Michigan State University's Independent Voice Since 1909, East Lansing, MI

State News Logo

Thursday, July 24, 2014


  • Facebook Logo
  • Twitter Logo
  • RSS Feed Logo
  • Email Signup Logo



City council discusses liquor license renewal, reducing gun violence




kns_new_liquor_license_02251301

Williamston, Mich., resident Christopher Cullen enjoys beer and a burger Monday at the Peanut Barrel Restaurant, 521 E. Grand River Ave. The East Lansing City Council discussed liquor license renewals at the work session Wednesday, Feb. 26, 2013, at City Hall, 410 Abbot Road.



Editor’s note: This story has been changed to accurately reflect the number of assaults and fights at Harper’s.

A resolution to declare a temporary ban approving new restaurants serve liquor past midnight, the liquor license renewal process for restaurants and supporting a resolution to reduce gun violence in the U.S. were discussed at Wednesday’s City Council work session at City Hall, 410 Abbot Road.

With a recent string of restaurants approved for liquor licenses by council — including the Black Cat Bistro, 115 Albert Ave., and Maru Sushi and Grill, 1500 W. Lake Lansing Road — a temporary ban on future restaurants staying open past midnight is being proposed to allow staff to analyze ordinances, policies and procedures such as the 50/50 law and history of alcohol-related violations in the area.

The potential ban only would last 180 days, and restaurants that currently have an application going through the city, such as East Lansing’s HopCat, would not be affected by the ban.

“I think this is the right idea,” Mayor Pro Tem Nathan Triplett said. “We used a similar mechanism during our development of the medical marijuana ordinance. I think it worked pretty well to preserve the status quo for a window where staff had some leeway to be able to look at a problem and devise a solution without having to worry about pressure from applicants.”

Council also discussed the liquor license renewal process for the restaurants in the city with representatives from the East Lansing Police Department, including Chief Juli Liebler.

Liebler said in terms of liquor law violations, there has been an improvement from this year to last.

“A lot of the violations this year were sting failures,” she said. “We’re not seeing the egregious, over intoxication, overcrowding. Those issues are something that concerned us.”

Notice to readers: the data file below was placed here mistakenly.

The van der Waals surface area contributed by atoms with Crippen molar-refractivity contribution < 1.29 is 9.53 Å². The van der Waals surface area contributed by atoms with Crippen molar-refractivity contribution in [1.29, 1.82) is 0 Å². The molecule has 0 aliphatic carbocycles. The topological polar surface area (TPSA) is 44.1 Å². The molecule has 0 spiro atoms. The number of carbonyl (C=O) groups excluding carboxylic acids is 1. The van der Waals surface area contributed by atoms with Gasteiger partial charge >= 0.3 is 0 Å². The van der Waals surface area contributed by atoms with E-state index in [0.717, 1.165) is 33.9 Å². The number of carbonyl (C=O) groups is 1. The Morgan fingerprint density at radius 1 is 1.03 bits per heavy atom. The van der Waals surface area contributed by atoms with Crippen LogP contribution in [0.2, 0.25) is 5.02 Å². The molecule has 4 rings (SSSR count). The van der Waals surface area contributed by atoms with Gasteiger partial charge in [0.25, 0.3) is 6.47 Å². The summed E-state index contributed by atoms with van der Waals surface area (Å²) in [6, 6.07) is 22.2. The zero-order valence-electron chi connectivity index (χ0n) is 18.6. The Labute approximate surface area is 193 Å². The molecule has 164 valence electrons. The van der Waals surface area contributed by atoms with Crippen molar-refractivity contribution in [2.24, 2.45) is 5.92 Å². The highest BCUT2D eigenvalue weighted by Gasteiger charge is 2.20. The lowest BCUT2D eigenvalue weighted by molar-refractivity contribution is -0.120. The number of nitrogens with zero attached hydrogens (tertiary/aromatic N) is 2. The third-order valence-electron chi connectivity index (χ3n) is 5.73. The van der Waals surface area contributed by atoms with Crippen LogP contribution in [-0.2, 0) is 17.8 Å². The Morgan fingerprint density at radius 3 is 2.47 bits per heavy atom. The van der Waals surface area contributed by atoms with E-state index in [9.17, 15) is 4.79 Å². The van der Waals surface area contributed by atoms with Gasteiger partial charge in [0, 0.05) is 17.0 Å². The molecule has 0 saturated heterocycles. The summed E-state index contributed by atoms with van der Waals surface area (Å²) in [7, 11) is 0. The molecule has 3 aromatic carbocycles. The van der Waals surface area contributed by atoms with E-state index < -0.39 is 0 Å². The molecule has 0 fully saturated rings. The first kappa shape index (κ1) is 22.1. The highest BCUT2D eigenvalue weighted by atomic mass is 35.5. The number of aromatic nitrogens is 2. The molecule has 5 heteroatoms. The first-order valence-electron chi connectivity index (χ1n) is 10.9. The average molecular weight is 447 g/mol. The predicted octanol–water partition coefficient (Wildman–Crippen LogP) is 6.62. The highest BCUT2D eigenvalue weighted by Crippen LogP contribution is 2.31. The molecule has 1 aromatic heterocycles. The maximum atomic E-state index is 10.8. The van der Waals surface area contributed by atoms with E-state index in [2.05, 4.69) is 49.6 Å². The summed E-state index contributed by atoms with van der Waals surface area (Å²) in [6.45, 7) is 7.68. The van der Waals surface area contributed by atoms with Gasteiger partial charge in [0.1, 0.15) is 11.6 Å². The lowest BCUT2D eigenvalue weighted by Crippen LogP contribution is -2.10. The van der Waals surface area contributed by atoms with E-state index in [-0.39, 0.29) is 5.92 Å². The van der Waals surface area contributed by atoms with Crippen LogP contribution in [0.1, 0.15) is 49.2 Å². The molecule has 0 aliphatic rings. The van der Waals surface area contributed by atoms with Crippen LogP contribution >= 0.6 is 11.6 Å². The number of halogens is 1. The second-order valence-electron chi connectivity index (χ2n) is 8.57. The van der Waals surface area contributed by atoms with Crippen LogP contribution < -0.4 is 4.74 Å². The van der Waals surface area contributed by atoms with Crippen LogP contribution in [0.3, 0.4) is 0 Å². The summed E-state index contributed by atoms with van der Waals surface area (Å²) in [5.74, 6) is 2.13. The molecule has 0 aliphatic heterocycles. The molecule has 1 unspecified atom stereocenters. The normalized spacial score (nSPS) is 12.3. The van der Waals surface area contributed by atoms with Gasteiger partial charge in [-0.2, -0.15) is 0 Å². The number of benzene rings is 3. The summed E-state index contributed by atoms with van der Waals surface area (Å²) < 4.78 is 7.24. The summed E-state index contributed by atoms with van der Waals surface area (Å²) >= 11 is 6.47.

Councilmember Vic Loomis said he applauded the efforts of members of both the ELPD and restaurants for confiscating fake IDs from patrons.

Dublin Square Irish Pub, 327 Abbot Road, confiscated almost 100 IDs last year. Harper’s Restaurant & Brewpub, 131 Albert Ave., reported turning over 77 to a liquor control officer.

“I was both impressed and amazed with the number of false IDs (the restaurants) are finding and turning over to (the ELPD),” he said. “I’m amazed they’re that many people trying to get into these places.”

A report on the liquor license violations and police reports filed at local bars and restaurants detailed reports of a cocaine sale at The Landshark, 101 E. Grand River Ave., two assaults and four fights at Harper’s, and a bouncer at Dublin Square Irish Pub being slashed by a knife as they manned the door.

Council members will review recent reported incidents at establishments as they determine whether to renew liquor licenses before they expire April 30.

Another resolution, titled “A Resolution In Support of the Fix Gun Checks Act and Other Measures to Reduce Gun Violence,” was discussed at the meeting. The name was changed later in the meeting from Mayor’s Against Gun Violence Resolution to better clarify its purpose. The resolution calls for the support of the federal government to reduce gun violence and mass shootings the U.S. has had in recent months.

Mayor Diane Goddeeris said she signed the resolution and brought it forward to see if the community would formally adopt it.

Council set the resolution for the consent agenda at next week’s regular meeting.

Council also discussed potentially decreasing the number of driving lanes from three to two on Michigan Avenue.

While the number of lanes would be reduced, the width would stay the same and a buffer would be placed between the bike lane and car lanes.


Comments powered by Disqus

Please note All comments are eligible for publication in The State News.